Pitt Cue’s evolutionary journey, from rough-and-ready burger van, to innovative if ramshackle barbeque joint, to cultured restaurant in the City is also a metaphor for our own life journey. We start raw, young, earnest, frivolous, idealistic; our feet are itchy and our hearts full of hope. Then we settle, perhaps it’s just a cheap rent somewhere, and our housemates are a revolving door of old school mates or college friends. And then comes commitment, a job, a home, perhaps a family; our roots become set, our lives mature, and we become a little world-wary. (Except for dye-in-the-wool hippies who still remember what it’s like to be free and liberal, and keep the beacon alight for us all.)
But wait! Enough of this psycho-babble! This blog is meant to be about a simple dish of food, a 20-cm disc of porcelain framing a few morsels of sustenance. Focus, man, focus!
So, which dish to review? Pitt Cue is unashamedly a gastronomic shrine to all things meaty: beef, lamb, veal or pork; baked, stewed, sliced or raw; hogget, faggot, rabbit or mutton; fast-cooked, slow-cooked, off-cut or sirloin; feather-blade, shoulder-blade, or USDA prime grade; ribs or chops, steak or stew, all tenderised in marinade. Welcome to Meat-opia!
Anyway, I’ll go for the mashed potato.
Mash? What the…? Am I vegetarian? A vegetarian going to Pitt Cue? That’s like Donald Trump having a quiet drink in a Mexican bar. Or, with even greater risk of serious violence, my two boys going to a Frozen fancy-dress party. No, I’m not vegetarian.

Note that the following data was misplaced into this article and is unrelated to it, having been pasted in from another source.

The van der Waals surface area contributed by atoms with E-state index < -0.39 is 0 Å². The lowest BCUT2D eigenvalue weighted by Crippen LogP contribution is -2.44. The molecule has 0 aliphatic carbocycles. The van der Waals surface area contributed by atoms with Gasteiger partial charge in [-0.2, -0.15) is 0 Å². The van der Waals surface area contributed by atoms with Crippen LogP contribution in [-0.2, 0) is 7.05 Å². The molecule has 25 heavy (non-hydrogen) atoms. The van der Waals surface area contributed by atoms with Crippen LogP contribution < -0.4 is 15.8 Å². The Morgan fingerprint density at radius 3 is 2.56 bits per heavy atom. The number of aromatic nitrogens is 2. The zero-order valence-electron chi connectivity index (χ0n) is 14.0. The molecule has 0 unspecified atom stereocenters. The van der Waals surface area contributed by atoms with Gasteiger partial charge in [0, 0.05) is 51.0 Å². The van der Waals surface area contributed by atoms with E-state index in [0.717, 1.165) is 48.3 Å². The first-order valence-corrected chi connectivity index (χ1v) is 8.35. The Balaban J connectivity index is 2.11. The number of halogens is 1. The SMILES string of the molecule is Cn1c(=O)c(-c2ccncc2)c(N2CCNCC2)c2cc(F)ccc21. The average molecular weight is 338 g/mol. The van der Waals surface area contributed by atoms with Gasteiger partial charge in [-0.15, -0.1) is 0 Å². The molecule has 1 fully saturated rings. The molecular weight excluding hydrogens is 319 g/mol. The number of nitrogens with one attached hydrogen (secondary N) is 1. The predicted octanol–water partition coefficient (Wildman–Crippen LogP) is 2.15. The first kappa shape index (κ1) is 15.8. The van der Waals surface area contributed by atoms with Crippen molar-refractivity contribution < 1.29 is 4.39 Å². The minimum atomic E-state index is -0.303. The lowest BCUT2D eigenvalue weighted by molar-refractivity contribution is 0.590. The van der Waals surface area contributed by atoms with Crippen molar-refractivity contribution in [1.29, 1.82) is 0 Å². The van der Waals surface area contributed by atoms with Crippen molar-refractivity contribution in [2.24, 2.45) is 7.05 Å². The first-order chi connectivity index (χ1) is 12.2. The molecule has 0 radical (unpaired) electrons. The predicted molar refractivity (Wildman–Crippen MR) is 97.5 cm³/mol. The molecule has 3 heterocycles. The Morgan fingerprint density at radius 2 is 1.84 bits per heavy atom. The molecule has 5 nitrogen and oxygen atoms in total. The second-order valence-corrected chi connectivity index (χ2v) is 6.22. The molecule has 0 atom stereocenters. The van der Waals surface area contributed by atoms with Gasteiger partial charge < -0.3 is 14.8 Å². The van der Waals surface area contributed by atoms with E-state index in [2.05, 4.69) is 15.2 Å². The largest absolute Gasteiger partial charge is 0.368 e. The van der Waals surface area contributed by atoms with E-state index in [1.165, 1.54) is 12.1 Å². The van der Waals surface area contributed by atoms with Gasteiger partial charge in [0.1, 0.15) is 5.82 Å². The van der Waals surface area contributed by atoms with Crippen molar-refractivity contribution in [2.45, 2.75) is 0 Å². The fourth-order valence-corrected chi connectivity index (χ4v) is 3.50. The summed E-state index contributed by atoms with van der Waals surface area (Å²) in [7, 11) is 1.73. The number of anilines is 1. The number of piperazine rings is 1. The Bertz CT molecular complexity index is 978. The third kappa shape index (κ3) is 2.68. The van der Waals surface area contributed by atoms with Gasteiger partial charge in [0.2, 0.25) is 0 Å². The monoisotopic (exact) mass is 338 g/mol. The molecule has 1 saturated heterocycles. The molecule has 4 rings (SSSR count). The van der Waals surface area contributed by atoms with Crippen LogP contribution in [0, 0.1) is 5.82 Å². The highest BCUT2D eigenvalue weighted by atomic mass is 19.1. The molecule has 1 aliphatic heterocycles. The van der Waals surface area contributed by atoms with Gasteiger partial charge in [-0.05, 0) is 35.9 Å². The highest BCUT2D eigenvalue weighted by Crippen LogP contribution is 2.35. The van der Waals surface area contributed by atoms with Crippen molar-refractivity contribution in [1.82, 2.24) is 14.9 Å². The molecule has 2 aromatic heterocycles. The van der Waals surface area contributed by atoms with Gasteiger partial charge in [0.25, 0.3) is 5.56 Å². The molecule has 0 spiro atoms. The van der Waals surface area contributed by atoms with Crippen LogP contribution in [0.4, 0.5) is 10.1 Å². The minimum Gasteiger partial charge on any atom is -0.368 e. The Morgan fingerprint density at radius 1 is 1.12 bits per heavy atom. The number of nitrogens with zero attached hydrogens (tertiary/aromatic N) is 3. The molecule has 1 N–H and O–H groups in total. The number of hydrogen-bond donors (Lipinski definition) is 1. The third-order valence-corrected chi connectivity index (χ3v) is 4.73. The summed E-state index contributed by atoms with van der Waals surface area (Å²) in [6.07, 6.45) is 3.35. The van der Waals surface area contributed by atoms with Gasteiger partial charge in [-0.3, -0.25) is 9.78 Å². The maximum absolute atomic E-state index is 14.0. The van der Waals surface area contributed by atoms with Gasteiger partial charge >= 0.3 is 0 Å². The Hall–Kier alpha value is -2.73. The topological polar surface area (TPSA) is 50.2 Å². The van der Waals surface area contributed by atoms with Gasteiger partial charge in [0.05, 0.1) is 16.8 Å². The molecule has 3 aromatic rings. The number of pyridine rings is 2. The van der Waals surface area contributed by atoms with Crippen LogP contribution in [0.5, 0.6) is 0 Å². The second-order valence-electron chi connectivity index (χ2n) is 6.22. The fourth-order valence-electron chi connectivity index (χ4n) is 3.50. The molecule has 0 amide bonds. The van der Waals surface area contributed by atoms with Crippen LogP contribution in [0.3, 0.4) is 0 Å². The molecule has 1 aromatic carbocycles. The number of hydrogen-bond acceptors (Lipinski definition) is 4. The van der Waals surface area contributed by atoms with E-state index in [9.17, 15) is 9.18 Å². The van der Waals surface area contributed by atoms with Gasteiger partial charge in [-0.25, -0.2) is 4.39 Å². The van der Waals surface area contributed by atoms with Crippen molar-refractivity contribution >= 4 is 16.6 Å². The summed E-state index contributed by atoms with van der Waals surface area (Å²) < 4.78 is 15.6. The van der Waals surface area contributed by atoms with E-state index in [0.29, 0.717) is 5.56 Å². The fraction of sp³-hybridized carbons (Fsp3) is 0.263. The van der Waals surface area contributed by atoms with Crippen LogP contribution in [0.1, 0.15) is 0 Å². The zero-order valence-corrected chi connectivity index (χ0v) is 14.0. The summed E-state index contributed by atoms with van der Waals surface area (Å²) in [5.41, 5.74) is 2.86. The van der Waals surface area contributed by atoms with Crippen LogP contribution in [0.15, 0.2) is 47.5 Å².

So why the mash? Simple. It’s just so good. It arrives beautifully prepared: whipped and swirled into a wispy spiral. It’s reminiscent of jungle python Kaa’s hypnotic eye, seducing you towards its misty depths. Or the ethereal Milky Way, revolving round a black-hole of bone-marrowy goodness. Atop is a mushroom-rich gravy, oozing its way along the concentric ridges like that old Castrol GTX oil advert. Then there’s the texture, so smooth, so unctious, and surely sieved to within a micro-inch of its molecular composition. It’s like gliding through pillowy clouds of marshmallowy fluff.
And then there’s the taste. Firstly, it’s so buttery that the Advertising Standards Agency should forcibly rename it ‘potatoey mashed butter’, rather than the other way round. Then there’s that intense potatoey flavour. Although Maris Piper is heralded as the ultimate potato for mash, I wonder if they’ve used King Edwards here, for the flavour is more reminiscent of that earthy nostalgically traditional variety more commonly used for floury roasties. And finally there’s that savoury gravy, cutting through the creamy goodness with its hit of mind-blowing umami.
This is not just mash, this is mash at the very top of the evolutionary tree. It is the best mash this planet could possibly have produced.
Pitt Cue. The very epitome of the London food scene right now. Is Mark 3 a sophisticated upgrade? Or has Pitt Cue sold its soul? Meat-opia? Or Meat-opolypse Now? And is the humble mash its best dish anyway?… For another review featuring a trail-blazing restaurant, you may like this review of ‘Rochelle Canteen‘.